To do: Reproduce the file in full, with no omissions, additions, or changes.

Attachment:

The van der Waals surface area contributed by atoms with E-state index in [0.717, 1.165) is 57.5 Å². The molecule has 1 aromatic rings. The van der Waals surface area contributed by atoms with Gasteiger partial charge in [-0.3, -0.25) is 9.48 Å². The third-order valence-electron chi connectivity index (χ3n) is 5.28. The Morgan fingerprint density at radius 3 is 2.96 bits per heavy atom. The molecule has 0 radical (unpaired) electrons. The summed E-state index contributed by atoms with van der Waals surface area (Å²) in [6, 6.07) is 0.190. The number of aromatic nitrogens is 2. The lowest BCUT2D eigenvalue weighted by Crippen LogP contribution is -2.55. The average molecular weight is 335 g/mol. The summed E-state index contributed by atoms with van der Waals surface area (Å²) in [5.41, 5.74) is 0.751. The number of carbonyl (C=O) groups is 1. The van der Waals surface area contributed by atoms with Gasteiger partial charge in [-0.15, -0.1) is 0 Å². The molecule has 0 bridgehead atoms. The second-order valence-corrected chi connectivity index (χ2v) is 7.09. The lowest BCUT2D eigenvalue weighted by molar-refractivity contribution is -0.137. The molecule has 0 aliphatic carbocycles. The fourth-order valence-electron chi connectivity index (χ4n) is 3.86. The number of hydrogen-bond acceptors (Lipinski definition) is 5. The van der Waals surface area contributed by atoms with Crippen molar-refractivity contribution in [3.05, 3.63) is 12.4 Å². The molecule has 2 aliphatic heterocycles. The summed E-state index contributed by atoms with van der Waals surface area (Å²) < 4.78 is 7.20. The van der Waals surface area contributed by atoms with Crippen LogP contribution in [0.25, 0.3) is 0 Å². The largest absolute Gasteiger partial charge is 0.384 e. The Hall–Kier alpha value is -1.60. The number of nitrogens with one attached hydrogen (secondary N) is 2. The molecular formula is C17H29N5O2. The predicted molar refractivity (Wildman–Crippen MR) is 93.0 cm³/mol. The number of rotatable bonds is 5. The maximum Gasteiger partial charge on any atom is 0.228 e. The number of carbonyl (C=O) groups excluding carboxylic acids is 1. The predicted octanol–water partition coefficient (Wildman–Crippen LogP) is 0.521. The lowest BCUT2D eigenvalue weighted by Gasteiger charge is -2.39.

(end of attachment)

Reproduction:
The van der Waals surface area contributed by atoms with E-state index in [0.717, 1.165) is 57.5 Å². The molecule has 1 aromatic rings. The van der Waals surface area contributed by atoms with Gasteiger partial charge in [-0.3, -0.25) is 9.48 Å². The third-order valence-electron chi connectivity index (χ3n) is 5.28. The Morgan fingerprint density at radius 3 is 2.96 bits per heavy atom. The molecule has 0 radical (unpaired) electrons. The summed E-state index contributed by atoms with van der Waals surface area (Å²) in [6, 6.07) is 0.190. The number of aromatic nitrogens is 2. The lowest BCUT2D eigenvalue weighted by Crippen LogP contribution is -2.55. The average molecular weight is 335 g/mol. The summed E-state index contributed by atoms with van der Waals surface area (Å²) in [5.41, 5.74) is 0.751. The number of carbonyl (C=O) groups is 1. The van der Waals surface area contributed by atoms with Gasteiger partial charge in [-0.15, -0.1) is 0 Å². The molecule has 0 bridgehead atoms. The second-order valence-corrected chi connectivity index (χ2v) is 7.09. The lowest BCUT2D eigenvalue weighted by molar-refractivity contribution is -0.137. The molecule has 0 aliphatic carbocycles. The fourth-order valence-electron chi connectivity index (χ4n) is 3.86. The number of hydrogen-bond acceptors (Lipinski definition) is 5. The van der Waals surface area contributed by atoms with Crippen molar-refractivity contribution in [3.05, 3.63) is 12.4 Å². The molecule has 2 aliphatic heterocycles. The summed E-state index contributed by atoms with van der Waals surface area (Å²) < 4.78 is 7.20. The van der Waals surface area contributed by atoms with Crippen LogP contribution in [0.25, 0.3) is 0 Å². The largest absolute Gasteiger partial charge is 0.384 e. The Hall–Kier alpha value is -1.60. The number of nitrogens with one attached hydrogen (secondary N) is 2. The molecular formula is C17H29N5O2. The predicted molar refractivity (Wildman–Crippen MR) is 93.0 cm³/mol. The number of rotatable bonds is 5. The maximum Gasteiger partial charge on any atom is 0.228 e. The number of carbonyl (C=O) groups excluding carboxylic acids is 1. The predicted octanol–water partition coefficient (Wildman–Crippen LogP) is 0.521. The lowest BCUT2D eigenvalue weighted by Gasteiger charge is -2.39.